According to Sheryl Barden, president and CEO of Aviation Personnel International, many charter companies are hiring lower-time pilots than they used to. Where business aviation jobs traditionally required 3,000 hours and an airline transport pilot certificate, “… now we’re looking at perhaps bringing people in younger. Not as a solution to the pilot shortage but more as a well-rounding for the flight department, keeping the flight department multi-generational. "Bringing in newer low-time pilots, according to Barden, means more work to make sure the newer pilot is successful—something that NetJets Association of Shared Aircraft Pilots (NJASAP), the union representing NetJets pilots, says NetJets, the largest fractional private business carrier, is struggling with.
Clare Carey, a pilot at NetJets and member of the union negotiating committee, said, “A huge problem that we’re facing right now is while they [NetJets] have chosen to lower the minimums in order to recruit, they have not updated their training footprint to better prepare these young aviators with low time for the high paced dynamic environment that is working for NetJets. And then on top of that, these low time pilots come here with the plan to earn their time and move on…”
NetJets provided a written statement in response to questions: “In the U.S., NetJets has hired more than 600 aviators this year alone. With plans to welcome additional pilots through the end of 2023, NetJets is on track to reach its established pilot hiring goal. Aviators who join NetJets remain with NetJets, with over 90 [percent] staying year after year and often referring their peers.”
Another trend in business aviation Barden mentioned is in pilot retention. Some companies are implementing retention initiatives like higher pay; retention bonuses; and long-term incentives like stock grants, equity, restricted stop options, and more.
NBAA‘s new compensation survey reported a 12-percent increase in pay for pilots and a 7.22-percent increase in overall business aviation positions from 2022 to 2023; pay for aviation managers who do not fly and senior flight attendants decreased. The survey also found “the average captain received long-term retention bonuses of around $27,000 per year.”
The NJASAP Negotiating Committee published a bargaining update to its membership in October that reported a negotiation breakdown. NJASAP President Pedro Leroux told AOPA in an email, “Obviously, NJASAP is exceedingly frustrated by the company’s refusal to make competitive adjustments like market-rate wages and quality of life to the current collective bargaining agreement. To assume a position that does absolutely nothing to position the Fractional to retain experienced aviators amid the most competitive environment for pilot labor in a generation—and whilst attempting to support a growth plan that would double the size of the fleet—is mystifying. Plainly stated, we view the company’s head-in-the-sand posture as a strategic mistake that compromises the brand’s continued status as the global leader in private air transportation.”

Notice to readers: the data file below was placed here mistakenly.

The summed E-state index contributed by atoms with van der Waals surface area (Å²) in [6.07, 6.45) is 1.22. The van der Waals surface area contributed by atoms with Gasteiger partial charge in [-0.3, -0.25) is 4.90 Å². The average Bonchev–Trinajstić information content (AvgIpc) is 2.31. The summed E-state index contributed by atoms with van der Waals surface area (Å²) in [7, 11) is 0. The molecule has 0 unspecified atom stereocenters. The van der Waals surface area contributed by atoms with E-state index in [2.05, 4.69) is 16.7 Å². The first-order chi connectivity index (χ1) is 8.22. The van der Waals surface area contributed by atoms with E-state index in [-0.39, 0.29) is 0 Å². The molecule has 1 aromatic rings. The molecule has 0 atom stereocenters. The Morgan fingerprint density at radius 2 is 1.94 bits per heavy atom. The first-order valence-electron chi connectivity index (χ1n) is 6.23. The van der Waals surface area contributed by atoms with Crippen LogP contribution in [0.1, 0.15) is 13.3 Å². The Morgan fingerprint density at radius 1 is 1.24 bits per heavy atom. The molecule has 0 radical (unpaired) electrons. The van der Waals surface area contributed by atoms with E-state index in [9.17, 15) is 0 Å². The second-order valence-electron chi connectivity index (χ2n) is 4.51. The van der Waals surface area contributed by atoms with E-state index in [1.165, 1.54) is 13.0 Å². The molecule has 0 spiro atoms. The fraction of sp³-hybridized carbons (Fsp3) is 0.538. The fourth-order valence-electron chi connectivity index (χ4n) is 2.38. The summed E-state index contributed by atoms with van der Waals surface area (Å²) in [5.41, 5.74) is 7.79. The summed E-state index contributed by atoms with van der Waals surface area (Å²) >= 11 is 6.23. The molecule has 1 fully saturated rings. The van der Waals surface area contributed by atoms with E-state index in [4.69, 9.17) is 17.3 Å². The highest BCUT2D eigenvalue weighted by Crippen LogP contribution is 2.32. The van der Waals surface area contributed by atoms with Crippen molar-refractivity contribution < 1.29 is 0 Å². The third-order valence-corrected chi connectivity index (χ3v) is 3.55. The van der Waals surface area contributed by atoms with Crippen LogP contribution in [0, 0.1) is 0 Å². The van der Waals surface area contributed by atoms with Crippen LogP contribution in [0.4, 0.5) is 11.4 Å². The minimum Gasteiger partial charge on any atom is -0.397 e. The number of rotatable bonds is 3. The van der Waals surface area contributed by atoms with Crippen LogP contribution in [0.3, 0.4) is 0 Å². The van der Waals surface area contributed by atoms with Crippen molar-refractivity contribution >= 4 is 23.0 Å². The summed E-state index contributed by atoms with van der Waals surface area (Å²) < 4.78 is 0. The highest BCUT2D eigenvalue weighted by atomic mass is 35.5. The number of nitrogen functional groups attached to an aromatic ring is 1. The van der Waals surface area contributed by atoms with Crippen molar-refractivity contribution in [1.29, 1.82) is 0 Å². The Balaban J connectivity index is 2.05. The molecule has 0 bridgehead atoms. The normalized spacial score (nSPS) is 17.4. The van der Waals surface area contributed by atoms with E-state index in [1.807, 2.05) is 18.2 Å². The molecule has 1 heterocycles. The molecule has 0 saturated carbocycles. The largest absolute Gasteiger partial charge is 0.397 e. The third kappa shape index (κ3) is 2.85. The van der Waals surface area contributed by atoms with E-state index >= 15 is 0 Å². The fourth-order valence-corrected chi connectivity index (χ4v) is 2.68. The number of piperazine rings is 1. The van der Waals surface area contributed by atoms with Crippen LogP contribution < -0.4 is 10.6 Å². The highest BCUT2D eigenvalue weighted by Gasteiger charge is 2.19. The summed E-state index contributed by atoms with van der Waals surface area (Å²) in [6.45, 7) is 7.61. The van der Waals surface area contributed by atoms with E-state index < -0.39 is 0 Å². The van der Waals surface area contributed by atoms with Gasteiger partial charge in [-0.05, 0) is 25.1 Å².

With salary negotiations at NetJets stalled, NJASAP told AOPA in an interview that the company has seen attrition rates nearly double, from around 4 percent to over 7 percent this year. NetJets did not directly address pilot retention rates in its written statement.
”With an unmatched scale and operations excellence, NetJets, a Berkshire Hathaway company, has resolute financial strength and stability," the company said. "NetJets is uniquely able to sustain ongoing responsible growth that supports its team members and elevates the travel experience of its customers.”
Conversely, Kenn Ricci, principal of Directional Aviation Capital, the parent company of fractional carrier Flexjet, told Robb Report, “It cost us $30 million to raise our pilots’ salaries. We’ll have to do that regularly to stay competitive in the marketplace.”